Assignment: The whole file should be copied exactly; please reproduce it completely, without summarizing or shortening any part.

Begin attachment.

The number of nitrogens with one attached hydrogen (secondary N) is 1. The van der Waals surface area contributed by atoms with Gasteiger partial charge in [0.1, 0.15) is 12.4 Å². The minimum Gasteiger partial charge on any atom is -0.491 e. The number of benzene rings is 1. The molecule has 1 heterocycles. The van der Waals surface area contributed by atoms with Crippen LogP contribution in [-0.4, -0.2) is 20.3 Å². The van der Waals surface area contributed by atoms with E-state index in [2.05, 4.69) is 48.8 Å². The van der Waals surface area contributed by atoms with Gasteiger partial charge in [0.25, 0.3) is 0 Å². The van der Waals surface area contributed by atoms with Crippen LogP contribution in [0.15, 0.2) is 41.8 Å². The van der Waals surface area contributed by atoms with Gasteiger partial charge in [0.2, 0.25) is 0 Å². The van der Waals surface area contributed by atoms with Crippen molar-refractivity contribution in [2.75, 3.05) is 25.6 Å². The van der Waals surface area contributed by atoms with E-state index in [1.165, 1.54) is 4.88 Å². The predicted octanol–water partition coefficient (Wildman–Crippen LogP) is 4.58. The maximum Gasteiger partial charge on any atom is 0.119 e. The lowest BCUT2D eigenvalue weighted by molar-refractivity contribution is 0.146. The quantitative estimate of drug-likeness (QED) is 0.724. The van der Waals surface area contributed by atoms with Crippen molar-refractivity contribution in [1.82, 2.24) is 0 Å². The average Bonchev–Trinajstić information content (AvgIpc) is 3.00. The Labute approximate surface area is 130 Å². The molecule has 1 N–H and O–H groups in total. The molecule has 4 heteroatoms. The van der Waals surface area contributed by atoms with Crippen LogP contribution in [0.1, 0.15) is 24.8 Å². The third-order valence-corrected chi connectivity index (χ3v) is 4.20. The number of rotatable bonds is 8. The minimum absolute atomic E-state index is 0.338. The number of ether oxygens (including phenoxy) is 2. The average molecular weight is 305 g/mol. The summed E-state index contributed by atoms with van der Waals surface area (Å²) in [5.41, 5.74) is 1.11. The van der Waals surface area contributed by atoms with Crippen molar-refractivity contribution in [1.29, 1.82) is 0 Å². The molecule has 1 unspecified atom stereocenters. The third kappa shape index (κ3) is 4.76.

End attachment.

The number of nitrogens with one attached hydrogen (secondary N) is 1. The van der Waals surface area contributed by atoms with Gasteiger partial charge in [0.1, 0.15) is 12.4 Å². The minimum Gasteiger partial charge on any atom is -0.491 e. The number of benzene rings is 1. The molecule has 1 heterocycles. The van der Waals surface area contributed by atoms with Crippen LogP contribution in [-0.4, -0.2) is 20.3 Å². The van der Waals surface area contributed by atoms with E-state index in [2.05, 4.69) is 48.8 Å². The van der Waals surface area contributed by atoms with Gasteiger partial charge in [0.25, 0.3) is 0 Å². The van der Waals surface area contributed by atoms with Crippen LogP contribution in [0.15, 0.2) is 41.8 Å². The van der Waals surface area contributed by atoms with Gasteiger partial charge in [0.2, 0.25) is 0 Å². The van der Waals surface area contributed by atoms with Crippen molar-refractivity contribution in [2.75, 3.05) is 25.6 Å². The van der Waals surface area contributed by atoms with E-state index in [1.165, 1.54) is 4.88 Å². The predicted octanol–water partition coefficient (Wildman–Crippen LogP) is 4.58. The maximum Gasteiger partial charge on any atom is 0.119 e. The lowest BCUT2D eigenvalue weighted by molar-refractivity contribution is 0.146. The quantitative estimate of drug-likeness (QED) is 0.724. The van der Waals surface area contributed by atoms with Crippen molar-refractivity contribution in [1.82, 2.24) is 0 Å². The average Bonchev–Trinajstić information content (AvgIpc) is 3.00. The Labute approximate surface area is 130 Å². The molecule has 1 N–H and O–H groups in total. The molecule has 4 heteroatoms. The van der Waals surface area contributed by atoms with Crippen LogP contribution in [0.1, 0.15) is 24.8 Å². The third-order valence-corrected chi connectivity index (χ3v) is 4.20. The number of rotatable bonds is 8. The minimum absolute atomic E-state index is 0.338. The number of ether oxygens (including phenoxy) is 2. The average molecular weight is 305 g/mol. The summed E-state index contributed by atoms with van der Waals surface area (Å²) in [5.41, 5.74) is 1.11. The van der Waals surface area contributed by atoms with Crippen molar-refractivity contribution in [1.29, 1.82) is 0 Å². The molecule has 1 unspecified atom stereocenters. The third kappa shape index (κ3) is 4.76.